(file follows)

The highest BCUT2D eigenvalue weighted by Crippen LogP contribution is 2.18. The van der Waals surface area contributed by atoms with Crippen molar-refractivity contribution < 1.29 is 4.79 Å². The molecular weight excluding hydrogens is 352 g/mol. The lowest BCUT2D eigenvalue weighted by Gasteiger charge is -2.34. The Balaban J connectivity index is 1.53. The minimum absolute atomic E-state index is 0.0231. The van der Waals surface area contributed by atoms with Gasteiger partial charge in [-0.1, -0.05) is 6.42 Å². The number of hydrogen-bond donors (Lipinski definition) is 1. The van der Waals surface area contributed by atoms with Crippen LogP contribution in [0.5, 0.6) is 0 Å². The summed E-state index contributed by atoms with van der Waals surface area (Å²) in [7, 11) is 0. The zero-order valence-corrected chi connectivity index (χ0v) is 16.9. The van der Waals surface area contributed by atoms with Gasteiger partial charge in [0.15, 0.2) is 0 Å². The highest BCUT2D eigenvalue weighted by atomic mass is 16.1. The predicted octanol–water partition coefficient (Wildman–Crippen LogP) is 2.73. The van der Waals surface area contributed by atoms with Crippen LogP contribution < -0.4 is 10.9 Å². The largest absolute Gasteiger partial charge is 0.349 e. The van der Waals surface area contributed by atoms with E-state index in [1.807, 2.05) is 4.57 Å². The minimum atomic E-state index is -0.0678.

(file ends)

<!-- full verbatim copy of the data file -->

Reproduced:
The highest BCUT2D eigenvalue weighted by Crippen LogP contribution is 2.18. The van der Waals surface area contributed by atoms with Crippen molar-refractivity contribution < 1.29 is 4.79 Å². The molecular weight excluding hydrogens is 352 g/mol. The lowest BCUT2D eigenvalue weighted by Gasteiger charge is -2.34. The Balaban J connectivity index is 1.53. The minimum absolute atomic E-state index is 0.0231. The van der Waals surface area contributed by atoms with Gasteiger partial charge in [-0.1, -0.05) is 6.42 Å². The number of hydrogen-bond donors (Lipinski definition) is 1. The van der Waals surface area contributed by atoms with Crippen LogP contribution in [0.5, 0.6) is 0 Å². The summed E-state index contributed by atoms with van der Waals surface area (Å²) in [7, 11) is 0. The zero-order valence-corrected chi connectivity index (χ0v) is 16.9. The van der Waals surface area contributed by atoms with Gasteiger partial charge in [0.15, 0.2) is 0 Å². The highest BCUT2D eigenvalue weighted by atomic mass is 16.1. The predicted octanol–water partition coefficient (Wildman–Crippen LogP) is 2.73. The van der Waals surface area contributed by atoms with Crippen LogP contribution < -0.4 is 10.9 Å². The largest absolute Gasteiger partial charge is 0.349 e. The van der Waals surface area contributed by atoms with E-state index in [1.807, 2.05) is 4.57 Å². The minimum atomic E-state index is -0.0678.